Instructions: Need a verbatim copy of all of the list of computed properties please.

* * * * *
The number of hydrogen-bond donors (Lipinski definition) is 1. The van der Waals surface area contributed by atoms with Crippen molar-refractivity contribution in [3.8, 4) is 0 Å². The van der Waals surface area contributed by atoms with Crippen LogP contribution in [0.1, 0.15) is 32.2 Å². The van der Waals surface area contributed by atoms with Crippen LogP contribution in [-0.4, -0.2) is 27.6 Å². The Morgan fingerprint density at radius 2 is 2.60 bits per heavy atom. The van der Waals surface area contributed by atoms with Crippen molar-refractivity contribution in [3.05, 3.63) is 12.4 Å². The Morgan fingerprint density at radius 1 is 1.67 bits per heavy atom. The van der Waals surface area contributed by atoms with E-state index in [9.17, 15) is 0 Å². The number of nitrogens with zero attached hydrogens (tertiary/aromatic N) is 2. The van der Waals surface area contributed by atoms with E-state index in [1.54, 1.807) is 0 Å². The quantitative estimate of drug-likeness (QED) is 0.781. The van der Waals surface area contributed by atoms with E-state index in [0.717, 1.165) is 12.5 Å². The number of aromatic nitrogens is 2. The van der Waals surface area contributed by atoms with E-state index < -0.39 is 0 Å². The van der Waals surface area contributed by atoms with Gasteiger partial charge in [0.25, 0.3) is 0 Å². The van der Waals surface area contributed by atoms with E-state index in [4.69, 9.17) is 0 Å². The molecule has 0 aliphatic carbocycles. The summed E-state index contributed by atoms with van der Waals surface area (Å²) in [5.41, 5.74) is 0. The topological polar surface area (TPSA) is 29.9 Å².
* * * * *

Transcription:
The number of hydrogen-bond donors (Lipinski definition) is 1. The van der Waals surface area contributed by atoms with Crippen molar-refractivity contribution in [3.8, 4) is 0 Å². The van der Waals surface area contributed by atoms with Crippen LogP contribution in [0.1, 0.15) is 32.2 Å². The van der Waals surface area contributed by atoms with Crippen LogP contribution in [-0.4, -0.2) is 27.6 Å². The Morgan fingerprint density at radius 2 is 2.60 bits per heavy atom. The van der Waals surface area contributed by atoms with Crippen molar-refractivity contribution in [3.05, 3.63) is 12.4 Å². The Morgan fingerprint density at radius 1 is 1.67 bits per heavy atom. The van der Waals surface area contributed by atoms with E-state index in [9.17, 15) is 0 Å². The number of nitrogens with zero attached hydrogens (tertiary/aromatic N) is 2. The van der Waals surface area contributed by atoms with E-state index in [1.54, 1.807) is 0 Å². The quantitative estimate of drug-likeness (QED) is 0.781. The van der Waals surface area contributed by atoms with E-state index in [0.717, 1.165) is 12.5 Å². The number of aromatic nitrogens is 2. The van der Waals surface area contributed by atoms with E-state index < -0.39 is 0 Å². The van der Waals surface area contributed by atoms with Gasteiger partial charge in [0.25, 0.3) is 0 Å². The van der Waals surface area contributed by atoms with E-state index in [4.69, 9.17) is 0 Å². The molecule has 0 aliphatic carbocycles. The summed E-state index contributed by atoms with van der Waals surface area (Å²) in [5.41, 5.74) is 0. The topological polar surface area (TPSA) is 29.9 Å².